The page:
We at St. Joseph’s Catholic Academy aim to create an environment where all members of the school community are encouraged to follow Christ’s call to ‘Love Thy Neighbour’. There is no place in our school community for bullying. We believe parents and carers have a vital role in ensuring their child adheres to the school rules and supports the school when dealing with contentious issues.

The following statement was chosen by the pupils of St. Joseph’s Catholic Academy in 2018-19 as their definition of bullying: ‘Bullying may be defined as any deliberately hurtful behaviour, usually repeated over a period of time and intentionally hurts another pupil or group physically or emotionally, where it is difficult for those being bullied to defend themselves, and is often motivated by prejudice.’ If the action is a one off event, it will be classed as a hurtful incident and dealt with according to the behaviour policy.

To keep our school safe we ask students to:

● Be involved in a proactive school council.
● Support the school rules, rights, responsibilities and consequences.
● Take responsibility for your behaviour.
● Respond to school concerns positively and without delay.

We ask pupils to
Tell a responsible adult or a peer mentor if they feel that they or someone else may be being bullied or is bullying someone. This member of staff or peer supporter will inform the Head of House and the anti-bullying lead. Students will be asked to write a statement and an investigation will be carried out to decide if it is bullying or a hurtful incident.

Actions which will be taken
In the first instance the person accused of bullying will be given a formal bullying warning and punishment inline with the behaviour policy. Any further incident or discussion about the current incident would be considered to be further bullying. Support and counselling will be offered and all students involved will have a restorative.

If the Head of House decides it is appropriate or it is a pupil’s second offence the Deputy Head will become involved. Parents will be invited in and given a Formal School Warning. Exclusion for the offence will be decided at the Head of School’s discretion (and all students involved will have a restorative.

These are minimum sanctions. In very serious cases it may be necessary to make a report to the Police or Social Services. Incidents of reported bullying will be followed up by Heads of House, to monitor that the problem has been resolved. Proven incidents of persistent harassment and intimidation may result in a permanent exclusion.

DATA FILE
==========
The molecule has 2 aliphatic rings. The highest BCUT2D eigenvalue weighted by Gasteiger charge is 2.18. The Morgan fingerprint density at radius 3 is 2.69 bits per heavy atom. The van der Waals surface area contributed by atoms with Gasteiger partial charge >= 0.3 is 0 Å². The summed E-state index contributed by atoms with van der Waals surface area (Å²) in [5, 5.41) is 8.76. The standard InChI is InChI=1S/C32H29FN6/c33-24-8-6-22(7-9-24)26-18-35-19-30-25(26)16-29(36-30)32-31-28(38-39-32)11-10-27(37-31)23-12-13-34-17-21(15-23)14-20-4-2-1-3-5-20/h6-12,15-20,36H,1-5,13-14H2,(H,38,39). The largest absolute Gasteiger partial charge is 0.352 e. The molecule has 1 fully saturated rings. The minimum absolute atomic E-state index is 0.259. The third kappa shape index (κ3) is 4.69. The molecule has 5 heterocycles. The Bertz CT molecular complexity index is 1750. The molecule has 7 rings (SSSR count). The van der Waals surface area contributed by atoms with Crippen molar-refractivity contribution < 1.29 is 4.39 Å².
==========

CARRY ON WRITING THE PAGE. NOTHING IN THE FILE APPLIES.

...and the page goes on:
The below are some of the symptoms which you might see in a child who is being bullied:

● They may refuse to attend school.
● They may say they have headaches, stomach aches, anxiety, irritability or stress.
● They may have few or no noticeable friends around.
● They may lose money or property.
● They may have unexplained bruises etc.
● They may be unwilling to talk about school.

If you have concerns then you should:

1. Speak to staff at school about the problem.
2. Talk to your child and empathise with the situation.
3. Allow staff at school some time to respond to the issue.
4. If the issue is not resolved see the Head of School.
5. Support your child and the school by becoming involved in reviewing the policy.
6. If you feel the matter is not resolved then you can follow the complaints procedure.

It is the parents, pupils, school and governors responsibility to try and reconcile bullying incidents that may occur. You can obtain a copy of the school anti-bullying policy from the school website.

If your child is carrying out bullying behaviours then:

● Your child may have money or property that does not belong to them.
● Your child may display aggressive behaviour and belittle others.
These are only guidelines your child may display some or all of these and not be bullying.

If you have concerns that you child is showing bullying behaviour then you should

  • Make an appointment to meet the anti-bullying lead or pastoral team.
  • Talk with them to discourage their behaviour and discuss how it makes other children feel.
  • Give praise when your child displays cooperative behaviour and kindness to others.
  • Monitor their use of social media and other forms of communication.

Suggested resources for parents/carers:

Your anti-bullying lead is Mrs Fryett. If you have any concerns, please do contact her.